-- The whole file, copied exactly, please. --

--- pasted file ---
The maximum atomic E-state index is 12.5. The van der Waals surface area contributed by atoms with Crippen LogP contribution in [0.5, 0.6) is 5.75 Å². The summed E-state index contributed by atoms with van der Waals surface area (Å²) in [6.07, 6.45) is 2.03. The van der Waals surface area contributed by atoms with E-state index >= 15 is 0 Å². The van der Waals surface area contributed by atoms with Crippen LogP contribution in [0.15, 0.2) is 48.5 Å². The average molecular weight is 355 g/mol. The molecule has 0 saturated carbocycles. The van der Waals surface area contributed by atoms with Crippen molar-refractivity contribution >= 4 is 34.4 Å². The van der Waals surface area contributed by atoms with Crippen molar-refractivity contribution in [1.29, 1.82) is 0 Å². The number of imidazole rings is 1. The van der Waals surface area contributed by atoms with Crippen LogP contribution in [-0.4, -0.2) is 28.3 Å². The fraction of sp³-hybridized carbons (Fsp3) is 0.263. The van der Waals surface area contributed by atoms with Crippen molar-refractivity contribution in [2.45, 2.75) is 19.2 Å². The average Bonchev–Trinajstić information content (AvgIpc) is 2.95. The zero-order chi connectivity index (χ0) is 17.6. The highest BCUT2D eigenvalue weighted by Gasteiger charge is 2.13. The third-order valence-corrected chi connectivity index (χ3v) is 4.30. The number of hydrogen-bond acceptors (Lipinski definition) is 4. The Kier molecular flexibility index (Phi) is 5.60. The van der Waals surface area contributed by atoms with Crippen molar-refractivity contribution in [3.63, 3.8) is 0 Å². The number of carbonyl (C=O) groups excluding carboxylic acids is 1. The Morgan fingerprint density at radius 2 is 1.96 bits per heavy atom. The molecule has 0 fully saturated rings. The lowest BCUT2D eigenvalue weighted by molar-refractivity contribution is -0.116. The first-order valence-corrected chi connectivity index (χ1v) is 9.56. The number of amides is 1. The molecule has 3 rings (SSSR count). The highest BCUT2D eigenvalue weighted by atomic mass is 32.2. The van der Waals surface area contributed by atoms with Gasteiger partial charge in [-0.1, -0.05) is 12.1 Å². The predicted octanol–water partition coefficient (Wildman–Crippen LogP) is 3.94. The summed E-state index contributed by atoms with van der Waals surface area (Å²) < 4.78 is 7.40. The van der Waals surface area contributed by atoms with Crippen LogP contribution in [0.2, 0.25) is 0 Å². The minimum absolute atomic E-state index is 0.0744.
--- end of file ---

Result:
The maximum atomic E-state index is 12.5. The van der Waals surface area contributed by atoms with Crippen LogP contribution in [0.5, 0.6) is 5.75 Å². The summed E-state index contributed by atoms with van der Waals surface area (Å²) in [6.07, 6.45) is 2.03. The van der Waals surface area contributed by atoms with E-state index >= 15 is 0 Å². The van der Waals surface area contributed by atoms with Crippen LogP contribution in [0.15, 0.2) is 48.5 Å². The average molecular weight is 355 g/mol. The molecule has 0 saturated carbocycles. The van der Waals surface area contributed by atoms with Crippen molar-refractivity contribution >= 4 is 34.4 Å². The van der Waals surface area contributed by atoms with Crippen molar-refractivity contribution in [1.29, 1.82) is 0 Å². The number of imidazole rings is 1. The van der Waals surface area contributed by atoms with Crippen LogP contribution in [-0.4, -0.2) is 28.3 Å². The fraction of sp³-hybridized carbons (Fsp3) is 0.263. The van der Waals surface area contributed by atoms with Crippen molar-refractivity contribution in [2.45, 2.75) is 19.2 Å². The average Bonchev–Trinajstić information content (AvgIpc) is 2.95. The zero-order chi connectivity index (χ0) is 17.6. The highest BCUT2D eigenvalue weighted by Gasteiger charge is 2.13. The third-order valence-corrected chi connectivity index (χ3v) is 4.30. The number of hydrogen-bond acceptors (Lipinski definition) is 4. The Kier molecular flexibility index (Phi) is 5.60. The van der Waals surface area contributed by atoms with Crippen molar-refractivity contribution in [3.63, 3.8) is 0 Å². The number of carbonyl (C=O) groups excluding carboxylic acids is 1. The Morgan fingerprint density at radius 2 is 1.96 bits per heavy atom. The molecule has 0 fully saturated rings. The lowest BCUT2D eigenvalue weighted by molar-refractivity contribution is -0.116. The first-order valence-corrected chi connectivity index (χ1v) is 9.56. The number of amides is 1. The molecule has 3 rings (SSSR count). The highest BCUT2D eigenvalue weighted by atomic mass is 32.2. The van der Waals surface area contributed by atoms with Gasteiger partial charge in [-0.1, -0.05) is 12.1 Å². The predicted octanol–water partition coefficient (Wildman–Crippen LogP) is 3.94. The summed E-state index contributed by atoms with van der Waals surface area (Å²) < 4.78 is 7.40. The van der Waals surface area contributed by atoms with Crippen LogP contribution in [0.2, 0.25) is 0 Å². The minimum absolute atomic E-state index is 0.0744.